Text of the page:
Victim Identified in Hollywood Subway Fatal Stabbing

The death of a North Hollywood man is the first on a modern Los Angeles subway, authorities report.

A North Hollywood man who was killed on a Red Line train beneath Hollywood — the first killing on a modern Los Angeles subway — had been involved in a verbal dispute with the suspect before the fatal stabbing, a sheriff's sergeant said today.

The verbal altercation escalated and ended in the death of Jesse Garay, 59, said Sgt. Rich Pena of the Sheriff's Headquarters Bureau.

"The victim, who was in possession of a plastic chain, began to swing the chain at the suspect,'' Pena said. "The suspect hit the victim in the head with a skateboard, then stabbed the victim in the chest, killing him."

Sheriff's deputies said Garay collapsed inside the train compartment and died at the scene.

Surveillance video may show events leading up to the stabbing, which occurred in front of a carload of Metro Rail riders as the subway car sped west under Hollywood Boulevard at 7:30 p.m. Friday. Witnesses, including a Los Angeles Times music reporter, said the skateboarder was attacked by a man who was wielding some type of bicycle chain.

Pena said that based on their investigation, detectives have decided not to release any crime scene videos or surveillance tapes at this point.

The stabbing occurred between the Western and the Vine stations and was the first on the Red Line since it opened in 1993, deputies said.

Times music reporter Todd Martens said he saw the attack.

"The man with a chain started swinging wildly ... he was flailing his chain but it wasn't really hitting the guy," Martens told The Times. "He just seemed crazy.''

A man with two skateboards and a bag pulled out a small knife and stabbed the chain-wielding man in his chest.

The stabber stepped back and said, "Oh, no, why did you make me do
that?'" Martens said.

The wounded man collapsed and began shaking, The Times reported. The train operator momentarily stopped the train, and the stabber slumped to the floor of the train and began asking for help.

"You saw him attack me, right? Please say you did," he asked passengers, according to Martens. In his bag, the stabber, who appeared to be in his 20s, had what looked like a new blue shirt, and two other passengers urged him to change out of his bloodied clothes, according to Martens.

The assailant, described as being of Asian descent with acne scars on his face, put on a new shirt and stuffed the bloody one into his bag, bolting out of the door at the Hollywood/Vine Station.

"There are cameras on the trains," sheriff's Sgt. Harry Drucker said.

"That footage feeds into a hard drive and our homicide detectives will be requesting a download of that video from the Metro people."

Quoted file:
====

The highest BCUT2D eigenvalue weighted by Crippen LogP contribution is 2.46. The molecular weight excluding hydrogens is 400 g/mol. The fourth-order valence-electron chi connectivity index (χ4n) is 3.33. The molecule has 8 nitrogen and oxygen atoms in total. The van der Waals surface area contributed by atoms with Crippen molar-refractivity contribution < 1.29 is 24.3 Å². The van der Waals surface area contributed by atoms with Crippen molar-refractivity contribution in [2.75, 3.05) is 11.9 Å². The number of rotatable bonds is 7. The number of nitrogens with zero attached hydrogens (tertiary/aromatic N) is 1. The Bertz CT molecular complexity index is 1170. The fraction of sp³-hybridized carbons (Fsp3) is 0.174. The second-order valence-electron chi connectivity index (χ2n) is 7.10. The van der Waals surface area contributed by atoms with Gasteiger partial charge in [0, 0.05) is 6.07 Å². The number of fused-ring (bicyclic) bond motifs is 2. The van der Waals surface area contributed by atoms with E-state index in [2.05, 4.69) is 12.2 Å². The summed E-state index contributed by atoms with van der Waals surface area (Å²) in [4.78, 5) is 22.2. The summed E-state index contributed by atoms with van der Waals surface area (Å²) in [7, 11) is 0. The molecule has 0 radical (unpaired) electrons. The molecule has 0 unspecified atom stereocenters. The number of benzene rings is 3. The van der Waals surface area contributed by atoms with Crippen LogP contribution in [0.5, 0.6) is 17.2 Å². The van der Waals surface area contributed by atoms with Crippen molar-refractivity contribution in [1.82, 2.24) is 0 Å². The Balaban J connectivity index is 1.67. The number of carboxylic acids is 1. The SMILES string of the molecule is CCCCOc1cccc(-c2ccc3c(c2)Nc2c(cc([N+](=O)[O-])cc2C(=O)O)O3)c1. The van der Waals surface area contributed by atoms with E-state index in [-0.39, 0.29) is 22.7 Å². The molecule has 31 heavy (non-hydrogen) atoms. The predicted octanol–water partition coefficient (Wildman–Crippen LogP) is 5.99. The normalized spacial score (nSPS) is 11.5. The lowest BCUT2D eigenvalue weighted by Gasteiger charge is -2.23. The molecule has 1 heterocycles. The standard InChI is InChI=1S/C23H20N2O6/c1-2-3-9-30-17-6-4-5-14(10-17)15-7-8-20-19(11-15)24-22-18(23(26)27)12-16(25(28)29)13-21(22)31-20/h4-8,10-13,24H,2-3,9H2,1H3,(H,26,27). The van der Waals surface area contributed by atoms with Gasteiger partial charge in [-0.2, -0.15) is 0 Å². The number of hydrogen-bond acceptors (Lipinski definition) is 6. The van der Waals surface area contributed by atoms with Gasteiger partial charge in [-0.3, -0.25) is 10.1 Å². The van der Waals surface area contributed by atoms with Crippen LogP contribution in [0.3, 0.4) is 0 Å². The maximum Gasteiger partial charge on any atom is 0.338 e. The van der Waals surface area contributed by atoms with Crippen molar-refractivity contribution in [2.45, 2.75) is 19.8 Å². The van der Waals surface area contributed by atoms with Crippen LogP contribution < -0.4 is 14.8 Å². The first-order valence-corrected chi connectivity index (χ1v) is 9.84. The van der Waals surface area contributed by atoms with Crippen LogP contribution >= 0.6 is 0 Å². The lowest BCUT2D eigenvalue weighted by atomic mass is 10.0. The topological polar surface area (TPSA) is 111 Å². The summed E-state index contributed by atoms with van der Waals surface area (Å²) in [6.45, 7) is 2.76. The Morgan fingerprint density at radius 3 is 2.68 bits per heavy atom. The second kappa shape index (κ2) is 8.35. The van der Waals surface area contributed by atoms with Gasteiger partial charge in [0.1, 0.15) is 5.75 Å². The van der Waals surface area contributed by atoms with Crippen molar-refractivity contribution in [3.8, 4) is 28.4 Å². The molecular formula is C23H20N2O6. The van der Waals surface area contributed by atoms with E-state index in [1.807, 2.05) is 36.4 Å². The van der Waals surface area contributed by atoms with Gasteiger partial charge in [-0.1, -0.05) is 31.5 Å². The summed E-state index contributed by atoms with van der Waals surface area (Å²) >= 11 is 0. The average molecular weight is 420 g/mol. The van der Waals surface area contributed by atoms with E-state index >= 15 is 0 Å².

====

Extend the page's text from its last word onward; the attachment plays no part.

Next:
Although the incident occurred within Los Angeles city limits, sheriff's deputies patrol Metro Rail facilities and are investigating the case.

They asked anyone any information about the killing to call detectives at (323) 890-5500.

— City News Service

ole blue eyes August 21, 2011 at 06:59 PM
funny how they mention the race of the suspect; but not of the victim, who was the aggressor.
Bret August 22, 2011 at 05:40 AM
Probably because the police are trying to release all the information about the suspect in order to apprehend him. And actually what's it matter what the race was of the man that was killed? They didn't give his height or religion or even his political affiliation, do we need that information, too? If this was a racially charged crime I could understand but wouldn't the police have suggested as much?
John August 22, 2011 at 04:02 PM
You are your silly logic!
Stephen Joyner August 22, 2011 at 08:26 PM
He should have given aid to the guy after stabbing him and called the Sheriff's office. The video on board would have saved him as simply defending himself and possibly others close by. The pasenger on board who advised him to change his shirt could be charged as well. I ride LA's public transportation daily and there is a lot of dangerous people who ride as well despite seeing deputies randomly. In my opinion, I feel the deputies are only there to enforce fare evading and not to protect the public. We are on our own to defend ourselves. Hopefully my opinion is wrong. I'm sure Metro and the LA Sheriff's office will get together to do more to protect us citizens who use the public transportation here in LA.
robbie wilson August 24, 2011 at 11:23 PM
I agree w/ this statement. I refuse to let my son ride without me with him. Loony-tunes ride the train, it feels like tn when we ride it, not the communities. Sad,,,,, feel sorry for the tourist who come across vagrants , drunks and crazies. They won't be back. no $$$


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